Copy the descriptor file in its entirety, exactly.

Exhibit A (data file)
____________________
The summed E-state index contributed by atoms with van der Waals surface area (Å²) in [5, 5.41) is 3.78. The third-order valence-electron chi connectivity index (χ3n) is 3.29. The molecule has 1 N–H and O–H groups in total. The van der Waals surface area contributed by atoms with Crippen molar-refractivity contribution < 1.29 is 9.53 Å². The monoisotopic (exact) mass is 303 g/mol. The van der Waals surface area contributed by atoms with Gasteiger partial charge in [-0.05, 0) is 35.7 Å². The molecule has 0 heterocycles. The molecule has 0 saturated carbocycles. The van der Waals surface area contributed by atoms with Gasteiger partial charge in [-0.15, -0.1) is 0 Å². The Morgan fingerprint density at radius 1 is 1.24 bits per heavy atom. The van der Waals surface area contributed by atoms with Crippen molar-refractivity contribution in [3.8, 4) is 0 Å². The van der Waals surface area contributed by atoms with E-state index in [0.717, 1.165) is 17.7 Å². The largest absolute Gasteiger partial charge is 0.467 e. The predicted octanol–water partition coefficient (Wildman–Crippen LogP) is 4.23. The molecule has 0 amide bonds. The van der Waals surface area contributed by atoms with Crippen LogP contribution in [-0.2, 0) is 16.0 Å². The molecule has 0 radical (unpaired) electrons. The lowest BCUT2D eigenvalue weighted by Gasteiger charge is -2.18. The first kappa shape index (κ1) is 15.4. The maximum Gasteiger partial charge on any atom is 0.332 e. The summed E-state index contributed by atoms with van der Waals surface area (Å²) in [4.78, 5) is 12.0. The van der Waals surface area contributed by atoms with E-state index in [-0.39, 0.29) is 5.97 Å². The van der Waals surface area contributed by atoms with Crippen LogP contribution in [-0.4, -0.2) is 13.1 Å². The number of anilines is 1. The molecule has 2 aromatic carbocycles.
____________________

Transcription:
The summed E-state index contributed by atoms with van der Waals surface area (Å²) in [5, 5.41) is 3.78. The third-order valence-electron chi connectivity index (χ3n) is 3.29. The molecule has 1 N–H and O–H groups in total. The van der Waals surface area contributed by atoms with Crippen molar-refractivity contribution < 1.29 is 9.53 Å². The monoisotopic (exact) mass is 303 g/mol. The van der Waals surface area contributed by atoms with Gasteiger partial charge in [-0.05, 0) is 35.7 Å². The molecule has 0 heterocycles. The molecule has 0 saturated carbocycles. The van der Waals surface area contributed by atoms with Gasteiger partial charge in [-0.15, -0.1) is 0 Å². The Morgan fingerprint density at radius 1 is 1.24 bits per heavy atom. The van der Waals surface area contributed by atoms with Crippen molar-refractivity contribution in [3.8, 4) is 0 Å². The van der Waals surface area contributed by atoms with E-state index in [0.717, 1.165) is 17.7 Å². The largest absolute Gasteiger partial charge is 0.467 e. The predicted octanol–water partition coefficient (Wildman–Crippen LogP) is 4.23. The molecule has 0 amide bonds. The van der Waals surface area contributed by atoms with Crippen LogP contribution in [-0.2, 0) is 16.0 Å². The molecule has 0 radical (unpaired) electrons. The lowest BCUT2D eigenvalue weighted by Gasteiger charge is -2.18. The first kappa shape index (κ1) is 15.4. The maximum Gasteiger partial charge on any atom is 0.332 e. The summed E-state index contributed by atoms with van der Waals surface area (Å²) in [4.78, 5) is 12.0. The van der Waals surface area contributed by atoms with E-state index in [-0.39, 0.29) is 5.97 Å². The van der Waals surface area contributed by atoms with Crippen LogP contribution in [-0.4, -0.2) is 13.1 Å². The number of anilines is 1. The molecule has 2 aromatic carbocycles.